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Chris Schiffer

Personal Finance, Retirement, Investing
“Chris Schiffer is a trusted financial services executive with over 20 years of experience in wealth management working with both broker dealers and registered investment advisors. As his client's Fiduciary, Chris is dedicated to helping his clients realize their goals by providing deeper and broader financial planning and wealth management.”

AEPG Wealth Strategies

Job Title:

Executive Vice President


Chris is a seasoned executive in the financial services industry with over 25 years of accounting, business and financial industry expertise.

Chris fosters a responsive, innovative and collaborative team environment that results in a culture of achievement and service excellence. “As our clients’ fiduciary, we sit on the same side of the table, finding the best solutions and helping them achieve their financial goals,” says Chris.

Chris received a BS in Accounting from Fordham University. He also received an MBA in Finance and International Business from New York University's Stern School of Business.

Chris is a Certified Financial PlannerTM, Certified Public Accountant licensed in New York, and holds New Jersey Life and Health Insurance licenses. Chris passed Level I of the CFA exam in December 2011.



MBA, Finance and International Business, New York University
BS, Accounting, Fordham University

Assets Under Management:

$890 million

CRD Number:




All Articles
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August 2016
    IRAs, Retirement Plans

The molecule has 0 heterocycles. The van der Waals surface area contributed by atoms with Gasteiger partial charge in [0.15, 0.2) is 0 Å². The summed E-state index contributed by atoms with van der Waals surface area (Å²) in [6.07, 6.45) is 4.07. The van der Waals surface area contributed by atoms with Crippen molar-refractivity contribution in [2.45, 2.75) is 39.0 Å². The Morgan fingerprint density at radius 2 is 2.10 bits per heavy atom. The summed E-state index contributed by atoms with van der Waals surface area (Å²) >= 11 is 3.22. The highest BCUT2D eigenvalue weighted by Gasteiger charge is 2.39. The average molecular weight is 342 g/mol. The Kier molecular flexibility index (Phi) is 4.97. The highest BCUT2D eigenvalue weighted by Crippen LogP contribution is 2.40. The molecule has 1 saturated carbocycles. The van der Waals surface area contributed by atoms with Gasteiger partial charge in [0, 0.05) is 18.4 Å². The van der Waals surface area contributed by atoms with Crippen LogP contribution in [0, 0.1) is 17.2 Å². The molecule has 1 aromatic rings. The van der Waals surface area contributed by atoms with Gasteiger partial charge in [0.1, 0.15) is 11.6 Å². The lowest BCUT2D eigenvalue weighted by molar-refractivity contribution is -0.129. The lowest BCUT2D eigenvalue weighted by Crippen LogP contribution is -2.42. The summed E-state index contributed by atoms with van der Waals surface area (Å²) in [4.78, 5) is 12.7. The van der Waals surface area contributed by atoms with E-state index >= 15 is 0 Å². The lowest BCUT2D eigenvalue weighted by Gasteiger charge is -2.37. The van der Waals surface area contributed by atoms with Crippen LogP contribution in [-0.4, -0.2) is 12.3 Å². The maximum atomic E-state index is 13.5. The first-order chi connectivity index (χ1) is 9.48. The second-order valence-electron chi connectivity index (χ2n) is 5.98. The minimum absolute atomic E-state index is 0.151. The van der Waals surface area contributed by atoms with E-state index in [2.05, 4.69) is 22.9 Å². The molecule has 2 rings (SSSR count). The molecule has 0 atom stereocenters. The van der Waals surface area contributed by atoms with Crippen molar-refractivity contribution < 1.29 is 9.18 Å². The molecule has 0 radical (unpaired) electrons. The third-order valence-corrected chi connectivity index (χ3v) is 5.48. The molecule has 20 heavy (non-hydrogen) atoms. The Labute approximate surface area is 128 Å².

August 2016
    401(k), IRAs, Retirement Savings

All Answers
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    401(k), Stocks
When can I move my company stock shares out of my 401(k) to a taxable equity account?
50% of people found this answer helpful

Generally you can take distributions from a 401k penalty free at age 59 1/2. If you take distributons prior to that you are subject to a 10% penalty (with some exeptions).  Distributions are taxed at your oridinary income tax rate for the pre-tax contributions that you made.  However, for company stock special rules apply.  The difference in value between the average cost basis of shares and the current market value of the shares held in a tax-deferred account is called Net Unrealized Appreciation (NUA) is the.The NUA is only available when the stock is originally placed into a tax-deferred account, such as a 401K(k) or traditional IRA, and is only applicable to the stock of the company for which you are or were employed. When distributing stock out of a 401(k) to a taxable account, shares of the company stock will only be charged as income on the cost basis. You can find out the cost basis from your employer. Upon selling the company stock, the NUA will be subject to capital gains tax.  NUA distributions depends on what the plan document says, generally: You must have either separated from the company, reached the minimum age for distribution, suffered an injury resulting in total disability, or you must have died.  

Ask for a copy of the plan document to find out about the distribution requirements.


April 2019
    Banking, Retirement, Investing
Will closing a checking account impact my credit score?
100% of people found this answer helpful
April 2019
    Debt, Real Estate, Taxes
Can I sell a house while paying off the mortgage?
80% of people found this answer helpful
April 2019
    Social Security, Retirement Plans
Should I begin collecting Social Security at age 62 when I retire or at age 67, which is my full retirement age?
89% of people found this answer helpful
April 2019
    Estate Planning, Taxes, Tax Deductions / Credits
Should I make a charitable donation to lower my tax liability?
100% of people found this answer helpful
April 2019